WASHINGTON—Lawyers representing Lance Corporal Monifa Sterling— the U.S. Marine court-martialed for displaying Bible verses on her desk—petitioned the U.S. Supreme Court on the Friday before Christmas to take her appeal, one of the biggest military religious liberty cases in American history.
Sterling was a substandard Marine, but the straw that broke the camel’s back to get her court-martialed was posting, “No weapon formed against me shall prosper,” a paraphrase of Isaiah 54:17. Representing herself during the prosecution, she argued that she had a religious liberty right to post that verse. She was convicted and dishonorably discharged from the military.
Religious liberty lawyers at First Liberty Institute agreed that Sterling’s posting Bible verses is protected by law—specifically, the Religious Freedom Restoration Act (RFRA)—and took her case free of charge, recruiting one of the greatest Supreme Court litigators in recent decades, former Solicitor General Paul Clement, to lead their team.
Clement and First Liberty argued for her at the U.S. Court of Appeals for the Armed Forces. Judge Margaret Ryan wrote the 4-1 split opinion of the court ruling against her, holding that it is not a “substantial burden” on religious expression to criminally prosecute a person for posting Bible verses, and that RFRA does not stop the military from requiring service members to go through a lengthy administrative appeal process before they can continue to express their faith.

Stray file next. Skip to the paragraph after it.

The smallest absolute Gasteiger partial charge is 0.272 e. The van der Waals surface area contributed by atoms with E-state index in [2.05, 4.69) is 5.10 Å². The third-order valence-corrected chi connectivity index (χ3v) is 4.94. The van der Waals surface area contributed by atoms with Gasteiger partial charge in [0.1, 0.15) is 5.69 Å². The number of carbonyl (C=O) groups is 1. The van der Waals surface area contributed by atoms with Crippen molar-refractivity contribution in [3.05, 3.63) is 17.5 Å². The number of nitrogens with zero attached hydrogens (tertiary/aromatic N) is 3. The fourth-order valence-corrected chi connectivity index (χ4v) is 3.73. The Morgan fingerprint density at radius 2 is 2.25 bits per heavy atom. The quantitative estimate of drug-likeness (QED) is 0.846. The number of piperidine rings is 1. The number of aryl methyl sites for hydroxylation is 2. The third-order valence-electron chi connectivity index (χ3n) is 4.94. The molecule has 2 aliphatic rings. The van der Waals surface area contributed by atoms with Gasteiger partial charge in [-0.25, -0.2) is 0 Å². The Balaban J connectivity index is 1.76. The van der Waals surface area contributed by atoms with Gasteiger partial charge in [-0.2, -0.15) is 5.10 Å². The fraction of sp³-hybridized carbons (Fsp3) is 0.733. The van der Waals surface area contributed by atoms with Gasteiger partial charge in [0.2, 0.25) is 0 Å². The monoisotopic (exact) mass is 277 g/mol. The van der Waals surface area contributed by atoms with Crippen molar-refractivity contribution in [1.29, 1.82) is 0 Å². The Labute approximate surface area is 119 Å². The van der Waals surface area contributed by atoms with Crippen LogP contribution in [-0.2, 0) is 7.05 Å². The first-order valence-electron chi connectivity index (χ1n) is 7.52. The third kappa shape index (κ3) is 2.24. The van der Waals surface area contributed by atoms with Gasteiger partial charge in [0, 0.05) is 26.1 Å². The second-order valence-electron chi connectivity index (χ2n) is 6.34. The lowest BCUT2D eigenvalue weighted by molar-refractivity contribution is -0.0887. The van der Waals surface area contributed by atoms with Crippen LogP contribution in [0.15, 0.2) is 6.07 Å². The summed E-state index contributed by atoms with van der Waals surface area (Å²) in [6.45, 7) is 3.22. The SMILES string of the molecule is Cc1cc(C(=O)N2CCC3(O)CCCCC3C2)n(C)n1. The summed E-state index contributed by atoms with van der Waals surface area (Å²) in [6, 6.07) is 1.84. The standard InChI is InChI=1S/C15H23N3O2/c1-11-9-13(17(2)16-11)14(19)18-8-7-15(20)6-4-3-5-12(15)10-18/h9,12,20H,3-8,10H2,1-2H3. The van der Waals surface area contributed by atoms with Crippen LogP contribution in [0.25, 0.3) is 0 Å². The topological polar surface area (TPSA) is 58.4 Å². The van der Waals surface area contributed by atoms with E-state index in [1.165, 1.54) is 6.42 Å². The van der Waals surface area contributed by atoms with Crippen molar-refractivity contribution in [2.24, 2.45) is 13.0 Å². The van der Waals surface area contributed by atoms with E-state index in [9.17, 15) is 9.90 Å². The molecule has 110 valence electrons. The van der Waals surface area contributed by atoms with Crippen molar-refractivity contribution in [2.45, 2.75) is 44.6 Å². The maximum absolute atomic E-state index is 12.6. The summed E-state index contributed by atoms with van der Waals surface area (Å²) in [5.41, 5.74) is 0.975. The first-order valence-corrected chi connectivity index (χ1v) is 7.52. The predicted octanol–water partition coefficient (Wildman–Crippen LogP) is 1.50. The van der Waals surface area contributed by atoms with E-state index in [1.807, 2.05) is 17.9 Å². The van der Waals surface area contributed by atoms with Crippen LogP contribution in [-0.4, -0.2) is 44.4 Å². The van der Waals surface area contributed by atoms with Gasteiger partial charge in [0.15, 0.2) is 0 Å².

Judge Ryan’s Sterling opinion is panned by many conservatives as a terrible military religious liberty decision. Both of these parts of the ruling created a “circuit split” with most federal appeals courts to rule on the same issues, and became the basis for asking the nation’s highest court to take the case.
Two days before Christmas, Clement and First Liberty Institute filed Sterling’s request for review—called a petition for certiorari—at the U.S. Supreme Court.
“In this case, the Court of Appeals for the Armed Forces joined the minority side of the split, limiting the civil liberties of the nearly two million men and women who defend religious freedom in uniform,” the petition reads.
Other appeals courts “sensibly recognized that a complete prohibition on religious exercise is the most obvious form of substantial burden and also recognize that the religious practice burdened need not be religiously-compelled,” the petition continues.
By contrast, although this military court’s decision “recognized that … Sterling’s posting of the Biblical quotations constituted religious exercise under RFRA,” it nonetheless “held that a Marine’s exercise of religion was not substantially burdened when her superior ordered her to remove from her personal workspace three small slips of paper containing Biblical quotations,” even when disobeying that order resulted in a criminal conviction.
To the contrary, Clement and First Liberty insist, “A direct government prohibition on religious exercise is the quintessential substantial burden.” To rule otherwise “leaves the individuals most in need of protection—those, like service members, subject to direct government commands—with the least protection from government interference with religious exercise.”
The justices will vote in early 2017 whether to take the case, which would likely be scheduled for autumn of that year.
The case is Sterling v. United States.